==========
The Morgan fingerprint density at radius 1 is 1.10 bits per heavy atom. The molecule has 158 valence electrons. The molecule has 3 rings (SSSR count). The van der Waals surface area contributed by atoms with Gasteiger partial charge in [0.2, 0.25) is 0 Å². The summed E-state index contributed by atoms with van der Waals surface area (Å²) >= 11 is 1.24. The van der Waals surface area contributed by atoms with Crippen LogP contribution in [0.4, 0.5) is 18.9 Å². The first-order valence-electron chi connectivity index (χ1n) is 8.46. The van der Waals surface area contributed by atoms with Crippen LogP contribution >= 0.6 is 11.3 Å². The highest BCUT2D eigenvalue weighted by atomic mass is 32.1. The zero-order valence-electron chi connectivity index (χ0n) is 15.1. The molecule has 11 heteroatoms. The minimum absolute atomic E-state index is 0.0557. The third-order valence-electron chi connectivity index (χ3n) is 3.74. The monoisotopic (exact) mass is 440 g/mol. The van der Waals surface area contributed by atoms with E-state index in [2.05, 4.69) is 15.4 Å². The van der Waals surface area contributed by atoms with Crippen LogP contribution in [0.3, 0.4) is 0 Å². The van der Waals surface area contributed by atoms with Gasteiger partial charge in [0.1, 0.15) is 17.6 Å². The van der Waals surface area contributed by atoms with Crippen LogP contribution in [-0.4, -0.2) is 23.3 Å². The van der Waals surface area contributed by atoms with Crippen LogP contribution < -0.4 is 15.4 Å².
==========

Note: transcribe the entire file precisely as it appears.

The Morgan fingerprint density at radius 1 is 1.10 bits per heavy atom. The molecule has 158 valence electrons. The molecule has 3 rings (SSSR count). The van der Waals surface area contributed by atoms with Gasteiger partial charge in [0.2, 0.25) is 0 Å². The summed E-state index contributed by atoms with van der Waals surface area (Å²) >= 11 is 1.24. The van der Waals surface area contributed by atoms with Crippen LogP contribution in [0.4, 0.5) is 18.9 Å². The first-order valence-electron chi connectivity index (χ1n) is 8.46. The van der Waals surface area contributed by atoms with Crippen LogP contribution >= 0.6 is 11.3 Å². The highest BCUT2D eigenvalue weighted by atomic mass is 32.1. The zero-order valence-electron chi connectivity index (χ0n) is 15.1. The molecule has 11 heteroatoms. The minimum absolute atomic E-state index is 0.0557. The third-order valence-electron chi connectivity index (χ3n) is 3.74. The monoisotopic (exact) mass is 440 g/mol. The van der Waals surface area contributed by atoms with E-state index in [2.05, 4.69) is 15.4 Å². The van der Waals surface area contributed by atoms with Crippen LogP contribution in [0.3, 0.4) is 0 Å². The van der Waals surface area contributed by atoms with Gasteiger partial charge in [0.1, 0.15) is 17.6 Å². The van der Waals surface area contributed by atoms with Crippen LogP contribution in [-0.4, -0.2) is 23.3 Å². The van der Waals surface area contributed by atoms with Crippen LogP contribution < -0.4 is 15.4 Å².